The speed of business today is remarkable. Think about it – just 20 years ago we were still figuring out email and dial-up internet connections; and just 10 years before that we were using typewriters and carbon paper. Back then we were joyriding on Kitty Hawk; today, we’re straddling rockets. Many who navigate the fast lane have said they’ve had to develop ADHD just to keep up, much less thrive.
Hmm. Because of this Indy 500 business environment, hiring and/or investing in an individual with ADHD can be an incredibly smart strategic decision…so long as they are put into a position to succeed.
So, what does an ADDer bring to the conference table? Here are five attributes that give them an edge:
Passion & Energy. Individuals with ADHD bring an intense passion for subjects in which they have an interest. This passion creates a flow of super-charged energy that will breathe life into projects, initiatives and campaigns.
Novelty Seeking. Look, someone with ADHD gets bored quickly. However, if they have interest in the subject, they will turn things upside down and sideways to find nuance and novelty. They’ll reverse engineer, forward predict, and tear apart stuff until they are experts.
Hyper-Focus. A hallmark of someone with ADHD is their ability to hyper-focus. This means they will pin-point their attention to the subject at-hand to the exclusion of everything else. This is a state of mind that is very similar to “being in the zone” – a business version of Steph Curry raining 3-point shots from anywhere on the court.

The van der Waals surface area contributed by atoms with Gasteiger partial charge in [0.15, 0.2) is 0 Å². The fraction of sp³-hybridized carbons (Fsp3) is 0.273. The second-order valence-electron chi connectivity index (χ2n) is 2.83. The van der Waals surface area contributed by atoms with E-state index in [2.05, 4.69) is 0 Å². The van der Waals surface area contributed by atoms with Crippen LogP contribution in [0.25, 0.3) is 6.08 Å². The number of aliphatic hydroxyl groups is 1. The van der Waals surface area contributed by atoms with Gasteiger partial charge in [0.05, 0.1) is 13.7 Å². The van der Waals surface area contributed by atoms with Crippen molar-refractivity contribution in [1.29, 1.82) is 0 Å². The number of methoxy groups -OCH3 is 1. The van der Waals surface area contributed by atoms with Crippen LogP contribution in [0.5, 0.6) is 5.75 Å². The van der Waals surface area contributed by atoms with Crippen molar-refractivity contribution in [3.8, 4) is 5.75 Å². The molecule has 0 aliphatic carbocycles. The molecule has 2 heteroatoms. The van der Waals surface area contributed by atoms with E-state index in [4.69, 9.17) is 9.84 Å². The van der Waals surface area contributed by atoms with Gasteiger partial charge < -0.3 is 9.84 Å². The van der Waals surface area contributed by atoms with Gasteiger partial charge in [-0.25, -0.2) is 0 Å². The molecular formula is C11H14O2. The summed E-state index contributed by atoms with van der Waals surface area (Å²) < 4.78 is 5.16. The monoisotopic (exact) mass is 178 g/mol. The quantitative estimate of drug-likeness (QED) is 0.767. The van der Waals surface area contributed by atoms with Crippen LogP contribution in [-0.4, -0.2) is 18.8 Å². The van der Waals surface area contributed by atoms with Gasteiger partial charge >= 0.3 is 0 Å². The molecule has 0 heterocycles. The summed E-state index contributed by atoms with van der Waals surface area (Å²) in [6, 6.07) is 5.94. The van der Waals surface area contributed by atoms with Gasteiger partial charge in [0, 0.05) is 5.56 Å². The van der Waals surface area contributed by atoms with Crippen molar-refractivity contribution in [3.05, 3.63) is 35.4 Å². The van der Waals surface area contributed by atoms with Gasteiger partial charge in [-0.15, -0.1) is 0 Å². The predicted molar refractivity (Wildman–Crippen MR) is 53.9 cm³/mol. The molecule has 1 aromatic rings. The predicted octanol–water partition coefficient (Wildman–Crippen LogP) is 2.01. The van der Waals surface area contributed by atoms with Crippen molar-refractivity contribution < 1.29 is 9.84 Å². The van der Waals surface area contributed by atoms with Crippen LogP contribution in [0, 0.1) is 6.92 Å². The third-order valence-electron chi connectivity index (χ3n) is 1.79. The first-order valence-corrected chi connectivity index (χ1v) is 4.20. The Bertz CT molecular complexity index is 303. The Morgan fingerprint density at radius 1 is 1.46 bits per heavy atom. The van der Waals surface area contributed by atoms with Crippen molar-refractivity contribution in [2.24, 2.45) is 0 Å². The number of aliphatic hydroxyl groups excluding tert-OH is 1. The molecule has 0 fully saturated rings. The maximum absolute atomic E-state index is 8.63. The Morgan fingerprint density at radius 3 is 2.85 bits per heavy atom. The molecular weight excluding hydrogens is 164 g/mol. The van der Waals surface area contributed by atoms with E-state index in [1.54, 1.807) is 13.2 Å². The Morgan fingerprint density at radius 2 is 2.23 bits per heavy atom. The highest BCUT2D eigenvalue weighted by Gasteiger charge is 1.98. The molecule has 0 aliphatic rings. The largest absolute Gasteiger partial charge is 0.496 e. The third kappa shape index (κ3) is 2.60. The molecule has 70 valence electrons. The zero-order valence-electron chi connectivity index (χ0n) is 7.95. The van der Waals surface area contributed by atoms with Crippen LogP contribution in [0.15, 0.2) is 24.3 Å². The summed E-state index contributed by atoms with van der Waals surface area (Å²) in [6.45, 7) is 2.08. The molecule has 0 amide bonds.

Diverse Connections and Solutions in Solving Problems. When diving into their subject, the ADHD mind will make connections that may not be readily apparent – stuff others can’t see. At the time it may not make much sense, but will typically lead to unique, often ground-breaking solutions.
Creativity. Studies have shown that those with ADHD are highly creative – often more creative than “normies”. They become an unstoppable force when creativity is combined with the other attributes listed here.
Academicians and business gurus are beginning to identify ADHD as the “entrepreneur gene”. Those with ADHD are great creators, visionaries and risk-takers. They give birth to pioneering ideas that can literally change the business and cultural landscape. Sir Richard Branson, Einstein, and David Neeleman are great examples.
You can’t ask, so, how do you know if someone has ADHD? True ADHD is a neuro-medical condition in which brain chemistry affects a person’s executive functions – so, you can’t ask if someone has the condition. Check out these symptoms – ways ADHD shows up. Do you have employees that fit this profile? You may have folk that will self-identify (again, you can’t ask!). So, experiment.
A note of caution – while there may be exceptions (there always are), don’t expect an ADHDer to actually manage or administer a program or initiative once the project is complete. Pair them with someone whose mind is focused on detail and organization. Administrative stuff may just bring about boredom once the novelty has worn away. Be aware of this – hand off administration to someone else, and encourage your ADHDer to simply be themselves. And then get out of the way.
After all, you’ve just equipped someone to ride a rocket!